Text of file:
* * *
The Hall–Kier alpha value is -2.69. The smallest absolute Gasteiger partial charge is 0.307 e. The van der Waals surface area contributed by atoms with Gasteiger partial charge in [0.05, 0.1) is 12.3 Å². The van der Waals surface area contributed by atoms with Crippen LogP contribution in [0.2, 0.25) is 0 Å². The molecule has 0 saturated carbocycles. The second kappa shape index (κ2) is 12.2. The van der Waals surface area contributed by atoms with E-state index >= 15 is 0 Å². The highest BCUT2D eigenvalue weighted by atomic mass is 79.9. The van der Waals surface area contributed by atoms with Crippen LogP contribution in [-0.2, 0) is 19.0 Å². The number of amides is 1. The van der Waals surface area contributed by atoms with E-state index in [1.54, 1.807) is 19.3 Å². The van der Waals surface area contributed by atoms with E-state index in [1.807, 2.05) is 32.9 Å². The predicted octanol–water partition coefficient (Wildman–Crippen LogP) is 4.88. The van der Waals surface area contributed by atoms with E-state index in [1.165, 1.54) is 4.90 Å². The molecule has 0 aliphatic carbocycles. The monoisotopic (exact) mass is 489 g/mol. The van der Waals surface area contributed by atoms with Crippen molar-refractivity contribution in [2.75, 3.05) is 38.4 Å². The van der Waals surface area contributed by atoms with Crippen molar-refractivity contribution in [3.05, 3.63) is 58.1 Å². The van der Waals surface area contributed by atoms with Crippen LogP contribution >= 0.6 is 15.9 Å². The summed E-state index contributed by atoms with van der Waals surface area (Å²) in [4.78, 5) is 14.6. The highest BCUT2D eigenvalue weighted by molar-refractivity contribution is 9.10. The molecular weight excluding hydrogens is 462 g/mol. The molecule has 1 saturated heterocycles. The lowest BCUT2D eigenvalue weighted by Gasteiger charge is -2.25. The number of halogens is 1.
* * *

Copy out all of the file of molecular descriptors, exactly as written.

The Hall–Kier alpha value is -2.69. The smallest absolute Gasteiger partial charge is 0.307 e. The van der Waals surface area contributed by atoms with Gasteiger partial charge in [0.05, 0.1) is 12.3 Å². The van der Waals surface area contributed by atoms with Crippen LogP contribution in [0.2, 0.25) is 0 Å². The molecule has 0 saturated carbocycles. The second kappa shape index (κ2) is 12.2. The van der Waals surface area contributed by atoms with E-state index >= 15 is 0 Å². The highest BCUT2D eigenvalue weighted by atomic mass is 79.9. The van der Waals surface area contributed by atoms with Crippen LogP contribution in [-0.2, 0) is 19.0 Å². The number of amides is 1. The van der Waals surface area contributed by atoms with E-state index in [1.54, 1.807) is 19.3 Å². The van der Waals surface area contributed by atoms with E-state index in [1.807, 2.05) is 32.9 Å². The predicted octanol–water partition coefficient (Wildman–Crippen LogP) is 4.88. The van der Waals surface area contributed by atoms with E-state index in [1.165, 1.54) is 4.90 Å². The molecule has 0 aliphatic carbocycles. The monoisotopic (exact) mass is 489 g/mol. The van der Waals surface area contributed by atoms with Crippen molar-refractivity contribution in [2.75, 3.05) is 38.4 Å². The van der Waals surface area contributed by atoms with Crippen molar-refractivity contribution in [3.05, 3.63) is 58.1 Å². The van der Waals surface area contributed by atoms with Crippen LogP contribution >= 0.6 is 15.9 Å². The summed E-state index contributed by atoms with van der Waals surface area (Å²) in [4.78, 5) is 14.6. The highest BCUT2D eigenvalue weighted by molar-refractivity contribution is 9.10. The molecular weight excluding hydrogens is 462 g/mol. The molecule has 1 saturated heterocycles. The lowest BCUT2D eigenvalue weighted by Gasteiger charge is -2.25. The number of halogens is 1.